Angry politicians – The root cause of reactionary Ghana

Angry politicians – The root cause of reactionary Ghana

From the beginning of this year, there have been a pervading anger among a section of the Ghanaian society that has manifested itself in social and labour unrest. The problem is, the issues engendering this anger is not new and in previous situations, had been confronted with different attitude. So what is different now? I suspect only one reason:

The political savvy class who dominate both the tribal and higher socio-economic echelon of life in Ghana represent all the angry anti-government people who cannot accept what they’ve lost forever—namely the exclusive right to take all the best jobs, receive the highest remunerations, run everything, make all the decisions and, oh yes, keep everybody who doesn’t look, act and talk the way they do out of the good old boys club and from the castle (Oh sorry, from the Golden Stool House).

What is happening in Ghana now is a “politics of anger”that is more deadly than corruption and coup d’tats. In fact, it’s probably more central as a motivating force behind the dysfunctional sociopoliticqallife than either. Our politicians and some partisans are angry. This is especially true of the new breed of NPP honourables in parliament and supporters in the country. Don’t get me wrong, members and supporters of NPP have always been partisan, but then so have those of NDC, CPP, PPP, etc. It’s only natural. But something has changed. Partisanship is now a synonym for anger, insult, and disrespect channeled through intimidation and paralysis oflife in the country.

A cursory look into life in Ghana shows a country that has won international respect for her democratic culture; seen no war before; high in the ranks of developing countries with high economic growth rate and an extraordinary peaceful people, on the verge of both social and economic collapse, uncertainty in her political life because of unreasonable court challenges of the electoral process based on issues beyond the capabilities of the electoral systems in most countries, developed and developing, and crippling labour unrests. All these are happening less than three months after a new president has been sworn in. A president who happened to be an opponent of most of this angry crowd.

The question any fair minded observer will ask is why are they so damn mad? What is the source of this seemingly inexhaustible wellspring of anger?

Hypothesis: There is a class of intellectuals and tribal leaders who are very unhappy with the socioeconomic and political changes going on in Ghana. They are aggrieved with the process (SSSS) that places them on the same rate of income levels as the “low class professions or job”. They are aggrieved with the systems that ensures that political candidates with low educational levels; don’t have any relations with the aristocratic ruling classes of the “superior” tribes and members of the inferior parties, push them out of power and social levels where “they belong”.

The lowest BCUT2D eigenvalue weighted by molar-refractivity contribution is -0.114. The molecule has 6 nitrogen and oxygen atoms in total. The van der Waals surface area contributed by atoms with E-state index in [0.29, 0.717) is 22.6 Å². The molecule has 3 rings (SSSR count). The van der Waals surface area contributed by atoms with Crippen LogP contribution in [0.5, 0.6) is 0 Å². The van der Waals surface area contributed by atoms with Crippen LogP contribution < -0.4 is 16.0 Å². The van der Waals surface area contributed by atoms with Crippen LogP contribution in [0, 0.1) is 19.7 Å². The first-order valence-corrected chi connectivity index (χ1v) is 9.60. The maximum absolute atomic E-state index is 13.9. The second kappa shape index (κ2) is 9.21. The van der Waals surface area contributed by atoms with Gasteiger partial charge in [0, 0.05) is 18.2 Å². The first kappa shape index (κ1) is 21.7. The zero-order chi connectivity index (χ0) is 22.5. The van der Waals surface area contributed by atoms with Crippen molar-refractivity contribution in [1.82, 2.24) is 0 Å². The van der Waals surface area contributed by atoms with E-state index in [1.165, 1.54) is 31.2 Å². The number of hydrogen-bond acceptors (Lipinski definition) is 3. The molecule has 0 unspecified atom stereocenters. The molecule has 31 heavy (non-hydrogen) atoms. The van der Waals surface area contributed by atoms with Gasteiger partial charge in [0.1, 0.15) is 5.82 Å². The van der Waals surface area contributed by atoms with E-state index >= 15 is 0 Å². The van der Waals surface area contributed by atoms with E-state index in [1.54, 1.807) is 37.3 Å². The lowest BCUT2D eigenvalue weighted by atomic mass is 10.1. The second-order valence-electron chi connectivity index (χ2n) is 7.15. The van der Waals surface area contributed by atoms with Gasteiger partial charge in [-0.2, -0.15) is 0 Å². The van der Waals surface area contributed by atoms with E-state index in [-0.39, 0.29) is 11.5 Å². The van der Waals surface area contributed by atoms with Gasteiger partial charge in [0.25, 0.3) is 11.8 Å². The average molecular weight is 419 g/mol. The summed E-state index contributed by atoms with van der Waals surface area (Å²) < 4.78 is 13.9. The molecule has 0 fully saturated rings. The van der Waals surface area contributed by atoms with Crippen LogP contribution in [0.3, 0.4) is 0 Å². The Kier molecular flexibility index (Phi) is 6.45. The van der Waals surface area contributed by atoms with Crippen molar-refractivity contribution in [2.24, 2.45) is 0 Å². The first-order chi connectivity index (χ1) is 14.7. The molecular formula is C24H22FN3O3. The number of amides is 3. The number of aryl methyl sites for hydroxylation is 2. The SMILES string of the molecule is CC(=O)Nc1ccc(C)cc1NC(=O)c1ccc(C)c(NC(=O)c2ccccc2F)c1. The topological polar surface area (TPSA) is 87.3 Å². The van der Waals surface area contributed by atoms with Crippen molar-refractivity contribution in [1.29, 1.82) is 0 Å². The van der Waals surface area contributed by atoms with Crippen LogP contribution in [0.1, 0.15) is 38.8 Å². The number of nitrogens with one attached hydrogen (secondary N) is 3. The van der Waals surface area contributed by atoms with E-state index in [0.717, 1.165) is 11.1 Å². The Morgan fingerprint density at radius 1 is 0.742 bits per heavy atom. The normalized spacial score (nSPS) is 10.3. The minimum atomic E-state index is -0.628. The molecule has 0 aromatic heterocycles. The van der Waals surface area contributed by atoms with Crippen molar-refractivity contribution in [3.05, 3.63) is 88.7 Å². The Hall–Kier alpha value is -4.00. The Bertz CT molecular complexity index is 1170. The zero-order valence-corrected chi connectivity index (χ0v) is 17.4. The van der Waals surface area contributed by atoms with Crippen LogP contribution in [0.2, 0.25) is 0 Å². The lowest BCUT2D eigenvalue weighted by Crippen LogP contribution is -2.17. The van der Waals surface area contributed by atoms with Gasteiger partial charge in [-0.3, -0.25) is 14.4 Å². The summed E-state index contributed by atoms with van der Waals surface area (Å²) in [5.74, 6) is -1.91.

What makes the situation potentially dangerous is that this class of people are highly educated and have control over the media and, therefore, are not the only voices heard often at national level on debates about conditions affecting the ordinary person, they are most of the time, the voices of reason because of the cogent arguments they put across on air and on the screen. They are the idols and nobility the ordinary person aspires to be. Therefore, they have a very potent influence on the people others call “masses”.

This is why they are so dangerous when they become reactionary. This is because they are highly skillful and capable of interpreting any situation to their advantage with half-truths, misinformation and down-right intellectual intimidations.This group has developed a sense of entitlement and desire to demand respect and, therefore, the right to control everything in Ghana. This sense of entitlement has forced them to be highly partisan in the politics of the country. They have aligned with the aristocrats of the biggest tribal groups to form the New Patriotic Party. They have used this party alliance to channel the anger and frustration of the ordinary party members into a fight for the political and economic power of this reactionary intellectuals.